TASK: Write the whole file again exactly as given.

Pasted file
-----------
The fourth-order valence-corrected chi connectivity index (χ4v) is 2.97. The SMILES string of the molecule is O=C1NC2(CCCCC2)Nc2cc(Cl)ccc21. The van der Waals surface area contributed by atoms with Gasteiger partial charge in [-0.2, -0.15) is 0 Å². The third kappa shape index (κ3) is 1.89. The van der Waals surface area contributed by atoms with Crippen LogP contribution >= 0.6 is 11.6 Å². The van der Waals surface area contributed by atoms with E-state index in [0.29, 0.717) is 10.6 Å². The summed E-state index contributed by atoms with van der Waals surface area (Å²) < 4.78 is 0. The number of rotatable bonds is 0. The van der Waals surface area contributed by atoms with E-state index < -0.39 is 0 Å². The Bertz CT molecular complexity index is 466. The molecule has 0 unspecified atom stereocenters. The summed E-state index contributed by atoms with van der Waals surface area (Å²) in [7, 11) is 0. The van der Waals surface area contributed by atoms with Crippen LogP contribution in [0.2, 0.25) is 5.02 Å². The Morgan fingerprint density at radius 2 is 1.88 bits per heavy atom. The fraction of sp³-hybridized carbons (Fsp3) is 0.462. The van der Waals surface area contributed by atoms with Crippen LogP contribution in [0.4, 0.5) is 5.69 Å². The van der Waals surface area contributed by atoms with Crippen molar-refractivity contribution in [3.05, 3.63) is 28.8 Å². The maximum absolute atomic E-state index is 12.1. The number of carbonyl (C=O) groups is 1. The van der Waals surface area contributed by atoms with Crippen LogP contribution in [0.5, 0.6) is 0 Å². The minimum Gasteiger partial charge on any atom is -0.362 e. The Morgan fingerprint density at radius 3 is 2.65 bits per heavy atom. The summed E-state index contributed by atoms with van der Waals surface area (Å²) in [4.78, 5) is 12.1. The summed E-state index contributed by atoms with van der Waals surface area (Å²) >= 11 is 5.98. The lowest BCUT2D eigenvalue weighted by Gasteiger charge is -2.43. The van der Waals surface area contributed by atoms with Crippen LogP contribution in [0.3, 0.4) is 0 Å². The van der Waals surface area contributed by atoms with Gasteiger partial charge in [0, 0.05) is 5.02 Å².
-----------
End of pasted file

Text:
The fourth-order valence-corrected chi connectivity index (χ4v) is 2.97. The SMILES string of the molecule is O=C1NC2(CCCCC2)Nc2cc(Cl)ccc21. The van der Waals surface area contributed by atoms with Gasteiger partial charge in [-0.2, -0.15) is 0 Å². The third kappa shape index (κ3) is 1.89. The van der Waals surface area contributed by atoms with Crippen LogP contribution >= 0.6 is 11.6 Å². The van der Waals surface area contributed by atoms with E-state index in [0.29, 0.717) is 10.6 Å². The summed E-state index contributed by atoms with van der Waals surface area (Å²) < 4.78 is 0. The number of rotatable bonds is 0. The van der Waals surface area contributed by atoms with E-state index < -0.39 is 0 Å². The Bertz CT molecular complexity index is 466. The molecule has 0 unspecified atom stereocenters. The summed E-state index contributed by atoms with van der Waals surface area (Å²) in [7, 11) is 0. The van der Waals surface area contributed by atoms with Crippen LogP contribution in [0.2, 0.25) is 5.02 Å². The Morgan fingerprint density at radius 2 is 1.88 bits per heavy atom. The fraction of sp³-hybridized carbons (Fsp3) is 0.462. The van der Waals surface area contributed by atoms with Crippen LogP contribution in [0.4, 0.5) is 5.69 Å². The van der Waals surface area contributed by atoms with Crippen molar-refractivity contribution in [3.05, 3.63) is 28.8 Å². The maximum absolute atomic E-state index is 12.1. The number of carbonyl (C=O) groups is 1. The van der Waals surface area contributed by atoms with Crippen LogP contribution in [0.5, 0.6) is 0 Å². The minimum Gasteiger partial charge on any atom is -0.362 e. The Morgan fingerprint density at radius 3 is 2.65 bits per heavy atom. The summed E-state index contributed by atoms with van der Waals surface area (Å²) in [4.78, 5) is 12.1. The summed E-state index contributed by atoms with van der Waals surface area (Å²) >= 11 is 5.98. The lowest BCUT2D eigenvalue weighted by Gasteiger charge is -2.43. The van der Waals surface area contributed by atoms with Crippen LogP contribution in [0.3, 0.4) is 0 Å². The van der Waals surface area contributed by atoms with Gasteiger partial charge in [0, 0.05) is 5.02 Å².